“We will also be able to build some technical expertise around the technology, which is always good to have.”
By far the biggest benefit SAMS could bring the Lamaque team is improved safety, according to Dick.
“One of the things SAMS would allow us to do is advance areas under supported ground that, in the past, we had to either mine around or ‘bar loose’ as we were advancing. First and foremost, this is the main appeal.”
Sylvain Lehoux, General Manager at Lamaque, adds to this: “It’s also worth pointing out that we will be able to drive this machine remotely.”
Lehoux said the company has already started carrying out remote mucking with LHDs between shifts that has been facilitated through SAMS testing.
Beauvais said: “In its third generation, SAMS equipment is designed to undertake most of the rockwork activities without the presence of an operator in the ‘hot zone’. Live video capture from the four onboard cameras can be transmitted to the surface along with all the data collected (mechanical, electrical, hydraulics, etc) from the various onboard probes and sensors.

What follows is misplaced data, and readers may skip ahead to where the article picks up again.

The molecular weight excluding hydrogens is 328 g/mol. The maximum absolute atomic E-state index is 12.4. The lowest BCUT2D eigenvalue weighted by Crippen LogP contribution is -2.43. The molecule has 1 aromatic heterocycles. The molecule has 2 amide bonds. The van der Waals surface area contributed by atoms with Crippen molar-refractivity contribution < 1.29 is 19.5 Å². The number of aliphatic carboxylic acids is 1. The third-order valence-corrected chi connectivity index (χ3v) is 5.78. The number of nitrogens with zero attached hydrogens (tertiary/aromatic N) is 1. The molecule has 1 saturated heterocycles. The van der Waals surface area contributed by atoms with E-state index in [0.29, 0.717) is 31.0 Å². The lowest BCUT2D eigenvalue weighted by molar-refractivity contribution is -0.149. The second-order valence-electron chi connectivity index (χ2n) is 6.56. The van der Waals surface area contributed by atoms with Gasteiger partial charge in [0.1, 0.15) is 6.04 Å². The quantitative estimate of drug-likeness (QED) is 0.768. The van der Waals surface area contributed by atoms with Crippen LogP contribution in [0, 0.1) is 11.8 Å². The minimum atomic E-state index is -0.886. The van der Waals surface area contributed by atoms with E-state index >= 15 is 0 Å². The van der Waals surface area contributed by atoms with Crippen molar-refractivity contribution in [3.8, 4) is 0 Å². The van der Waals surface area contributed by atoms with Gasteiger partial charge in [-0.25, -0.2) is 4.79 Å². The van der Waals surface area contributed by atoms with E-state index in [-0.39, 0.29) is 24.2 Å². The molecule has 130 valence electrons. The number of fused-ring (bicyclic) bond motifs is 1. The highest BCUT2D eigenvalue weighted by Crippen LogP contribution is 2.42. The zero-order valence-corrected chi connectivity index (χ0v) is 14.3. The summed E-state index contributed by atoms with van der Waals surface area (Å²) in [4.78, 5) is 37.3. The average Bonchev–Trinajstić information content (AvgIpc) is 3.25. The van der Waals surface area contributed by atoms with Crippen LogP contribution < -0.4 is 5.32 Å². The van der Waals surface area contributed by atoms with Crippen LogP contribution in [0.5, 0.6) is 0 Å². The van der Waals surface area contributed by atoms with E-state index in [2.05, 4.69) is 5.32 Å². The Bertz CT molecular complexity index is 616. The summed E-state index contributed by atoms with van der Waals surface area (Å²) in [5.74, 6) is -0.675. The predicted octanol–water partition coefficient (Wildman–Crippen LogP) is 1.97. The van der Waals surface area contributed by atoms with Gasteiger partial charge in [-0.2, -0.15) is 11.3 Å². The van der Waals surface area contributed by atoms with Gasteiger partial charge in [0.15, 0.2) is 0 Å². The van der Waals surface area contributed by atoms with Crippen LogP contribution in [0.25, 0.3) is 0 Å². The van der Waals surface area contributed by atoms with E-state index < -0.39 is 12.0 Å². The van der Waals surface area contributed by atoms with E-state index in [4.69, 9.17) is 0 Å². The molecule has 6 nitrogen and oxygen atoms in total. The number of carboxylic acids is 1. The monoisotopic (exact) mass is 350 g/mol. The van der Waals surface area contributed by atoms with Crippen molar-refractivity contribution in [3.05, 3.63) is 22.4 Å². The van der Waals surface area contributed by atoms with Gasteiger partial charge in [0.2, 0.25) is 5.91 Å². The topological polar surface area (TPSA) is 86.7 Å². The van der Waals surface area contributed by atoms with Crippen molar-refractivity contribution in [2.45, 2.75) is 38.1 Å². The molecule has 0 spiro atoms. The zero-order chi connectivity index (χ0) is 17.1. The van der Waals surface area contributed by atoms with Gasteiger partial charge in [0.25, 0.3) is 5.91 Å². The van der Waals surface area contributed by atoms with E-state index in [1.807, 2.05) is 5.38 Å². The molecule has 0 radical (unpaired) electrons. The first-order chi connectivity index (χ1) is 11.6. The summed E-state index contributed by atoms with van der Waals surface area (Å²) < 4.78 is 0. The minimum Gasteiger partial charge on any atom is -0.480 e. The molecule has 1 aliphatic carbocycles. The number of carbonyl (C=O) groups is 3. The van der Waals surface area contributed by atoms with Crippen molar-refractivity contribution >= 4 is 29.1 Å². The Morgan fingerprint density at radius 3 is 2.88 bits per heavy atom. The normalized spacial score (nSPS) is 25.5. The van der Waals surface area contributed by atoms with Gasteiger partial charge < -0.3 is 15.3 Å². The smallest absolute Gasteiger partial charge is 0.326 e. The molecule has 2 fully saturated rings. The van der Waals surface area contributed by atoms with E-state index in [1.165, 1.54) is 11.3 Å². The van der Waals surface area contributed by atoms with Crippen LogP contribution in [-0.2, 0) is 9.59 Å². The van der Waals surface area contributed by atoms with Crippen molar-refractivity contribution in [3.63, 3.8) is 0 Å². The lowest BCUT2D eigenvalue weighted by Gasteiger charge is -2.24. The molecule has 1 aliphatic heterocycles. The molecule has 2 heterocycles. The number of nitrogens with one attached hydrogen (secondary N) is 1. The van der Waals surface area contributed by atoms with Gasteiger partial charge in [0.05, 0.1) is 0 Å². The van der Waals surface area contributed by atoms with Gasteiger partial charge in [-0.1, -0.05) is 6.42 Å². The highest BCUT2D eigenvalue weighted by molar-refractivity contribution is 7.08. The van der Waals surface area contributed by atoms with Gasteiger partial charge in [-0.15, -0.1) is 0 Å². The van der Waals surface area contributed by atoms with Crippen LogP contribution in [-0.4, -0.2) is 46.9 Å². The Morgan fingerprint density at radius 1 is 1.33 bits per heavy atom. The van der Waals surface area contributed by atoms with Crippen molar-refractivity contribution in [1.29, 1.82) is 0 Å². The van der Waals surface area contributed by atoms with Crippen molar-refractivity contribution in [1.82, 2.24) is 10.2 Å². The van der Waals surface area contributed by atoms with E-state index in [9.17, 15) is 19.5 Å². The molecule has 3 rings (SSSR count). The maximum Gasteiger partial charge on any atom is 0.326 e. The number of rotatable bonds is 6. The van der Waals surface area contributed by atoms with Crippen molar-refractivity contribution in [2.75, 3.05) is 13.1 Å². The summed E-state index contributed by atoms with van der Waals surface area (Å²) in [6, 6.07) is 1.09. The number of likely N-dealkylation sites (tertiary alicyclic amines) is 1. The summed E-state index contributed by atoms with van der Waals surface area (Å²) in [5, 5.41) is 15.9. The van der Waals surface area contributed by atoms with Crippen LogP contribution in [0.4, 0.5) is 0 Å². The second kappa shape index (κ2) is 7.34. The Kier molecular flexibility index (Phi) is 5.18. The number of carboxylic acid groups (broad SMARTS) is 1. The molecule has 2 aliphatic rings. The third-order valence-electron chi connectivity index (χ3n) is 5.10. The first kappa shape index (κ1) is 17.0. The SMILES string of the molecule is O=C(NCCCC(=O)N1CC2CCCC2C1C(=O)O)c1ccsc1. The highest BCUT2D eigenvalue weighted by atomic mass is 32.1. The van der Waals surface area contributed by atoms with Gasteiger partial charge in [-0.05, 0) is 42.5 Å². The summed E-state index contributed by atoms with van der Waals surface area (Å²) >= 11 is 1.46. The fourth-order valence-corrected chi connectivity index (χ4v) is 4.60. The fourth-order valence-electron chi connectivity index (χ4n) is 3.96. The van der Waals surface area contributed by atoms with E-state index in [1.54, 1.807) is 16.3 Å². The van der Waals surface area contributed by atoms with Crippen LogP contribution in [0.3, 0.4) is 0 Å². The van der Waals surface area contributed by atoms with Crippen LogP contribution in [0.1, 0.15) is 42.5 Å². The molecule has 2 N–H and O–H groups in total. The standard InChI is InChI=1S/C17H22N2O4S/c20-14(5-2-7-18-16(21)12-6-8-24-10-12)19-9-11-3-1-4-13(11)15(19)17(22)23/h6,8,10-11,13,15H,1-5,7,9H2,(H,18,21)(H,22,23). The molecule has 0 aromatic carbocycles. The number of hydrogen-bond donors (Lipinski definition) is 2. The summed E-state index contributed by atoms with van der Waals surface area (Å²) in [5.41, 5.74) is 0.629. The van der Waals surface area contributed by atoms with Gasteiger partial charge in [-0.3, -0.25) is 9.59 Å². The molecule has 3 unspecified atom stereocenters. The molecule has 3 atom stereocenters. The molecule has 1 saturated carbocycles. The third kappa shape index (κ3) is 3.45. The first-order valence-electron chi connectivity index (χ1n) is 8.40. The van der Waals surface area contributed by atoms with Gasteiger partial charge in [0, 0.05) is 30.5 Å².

“Three-dimensional, high-density scanning of the ‘in progress’ rockwork is also available,” he said.
The third generation
Eldorado and Lamaque are coming to the SAMS technology in the third generation Beauvais speaks of. In the eight years since Minrail was founded, SAMS has evolved.
The first-generation SAMS machine originated from the work of a mining company consortium in 2003. Beauvais eventually brought the patents into the Minrail fold when it was founded in 2012.
The aim of this original iteration was the same – to mine shallow dipping deposits – but the components to carry this out hung off a monorail that proved too inflexible to be practical, according to Beauvais. The second-generation machine, which got an outing at the Beaufor mine in Quebec, was the first to include the double overhead rail design, an innovation that improved flexibility and enabled Minrail to mine a 1,000 t sample at the operation prior to owner Monarques Gold placing the operation on care and maintenance.
The adaptations to this second-generation machine – designed to enable remote operations of all tasks – have provided Eldorado with the confidence to test out the latest generation at Lamaque.
Further down the line, Ascot Resources has included the technology in the “value enhancement opportunities” of its Premier and Red Mountain gold project feasibility study. This could see the technology branch out of Quebec into British Columbia.
Such a response is hardly surprising considering it is the type of 100% electrically powered, zero emission underground mining method operators have been calling out for.